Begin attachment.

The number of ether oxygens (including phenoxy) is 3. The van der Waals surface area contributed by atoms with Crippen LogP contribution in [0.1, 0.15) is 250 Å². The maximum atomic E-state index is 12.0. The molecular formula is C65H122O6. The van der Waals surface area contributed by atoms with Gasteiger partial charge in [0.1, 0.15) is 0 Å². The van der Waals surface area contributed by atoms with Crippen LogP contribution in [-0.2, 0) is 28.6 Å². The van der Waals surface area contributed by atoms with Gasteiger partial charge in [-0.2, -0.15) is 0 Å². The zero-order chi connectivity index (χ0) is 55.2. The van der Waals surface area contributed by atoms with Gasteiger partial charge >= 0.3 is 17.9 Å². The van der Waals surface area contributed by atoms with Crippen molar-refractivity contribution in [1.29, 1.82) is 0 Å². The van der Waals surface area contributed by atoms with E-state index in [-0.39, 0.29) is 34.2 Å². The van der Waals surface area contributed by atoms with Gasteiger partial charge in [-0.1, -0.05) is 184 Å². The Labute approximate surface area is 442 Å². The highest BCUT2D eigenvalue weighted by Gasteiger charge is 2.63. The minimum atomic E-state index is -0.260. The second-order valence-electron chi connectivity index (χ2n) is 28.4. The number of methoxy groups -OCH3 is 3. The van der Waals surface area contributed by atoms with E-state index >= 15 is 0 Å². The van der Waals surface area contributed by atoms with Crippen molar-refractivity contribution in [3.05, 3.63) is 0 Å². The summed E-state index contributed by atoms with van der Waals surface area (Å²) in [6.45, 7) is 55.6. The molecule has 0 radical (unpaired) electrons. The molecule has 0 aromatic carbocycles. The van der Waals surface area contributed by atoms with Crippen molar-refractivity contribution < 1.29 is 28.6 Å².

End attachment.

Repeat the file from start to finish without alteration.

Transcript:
The number of ether oxygens (including phenoxy) is 3. The van der Waals surface area contributed by atoms with Crippen LogP contribution in [0.1, 0.15) is 250 Å². The maximum atomic E-state index is 12.0. The molecular formula is C65H122O6. The van der Waals surface area contributed by atoms with Gasteiger partial charge in [0.1, 0.15) is 0 Å². The van der Waals surface area contributed by atoms with Crippen LogP contribution in [-0.2, 0) is 28.6 Å². The van der Waals surface area contributed by atoms with Gasteiger partial charge in [-0.2, -0.15) is 0 Å². The zero-order chi connectivity index (χ0) is 55.2. The van der Waals surface area contributed by atoms with Gasteiger partial charge >= 0.3 is 17.9 Å². The van der Waals surface area contributed by atoms with Crippen molar-refractivity contribution in [1.29, 1.82) is 0 Å². The van der Waals surface area contributed by atoms with E-state index in [-0.39, 0.29) is 34.2 Å². The van der Waals surface area contributed by atoms with Gasteiger partial charge in [-0.1, -0.05) is 184 Å². The Labute approximate surface area is 442 Å². The highest BCUT2D eigenvalue weighted by Gasteiger charge is 2.63. The minimum atomic E-state index is -0.260. The second-order valence-electron chi connectivity index (χ2n) is 28.4. The number of methoxy groups -OCH3 is 3. The van der Waals surface area contributed by atoms with E-state index >= 15 is 0 Å². The van der Waals surface area contributed by atoms with Crippen molar-refractivity contribution in [3.05, 3.63) is 0 Å². The summed E-state index contributed by atoms with van der Waals surface area (Å²) in [6.45, 7) is 55.6. The molecule has 0 radical (unpaired) electrons. The molecule has 0 aromatic carbocycles. The van der Waals surface area contributed by atoms with Crippen molar-refractivity contribution < 1.29 is 28.6 Å².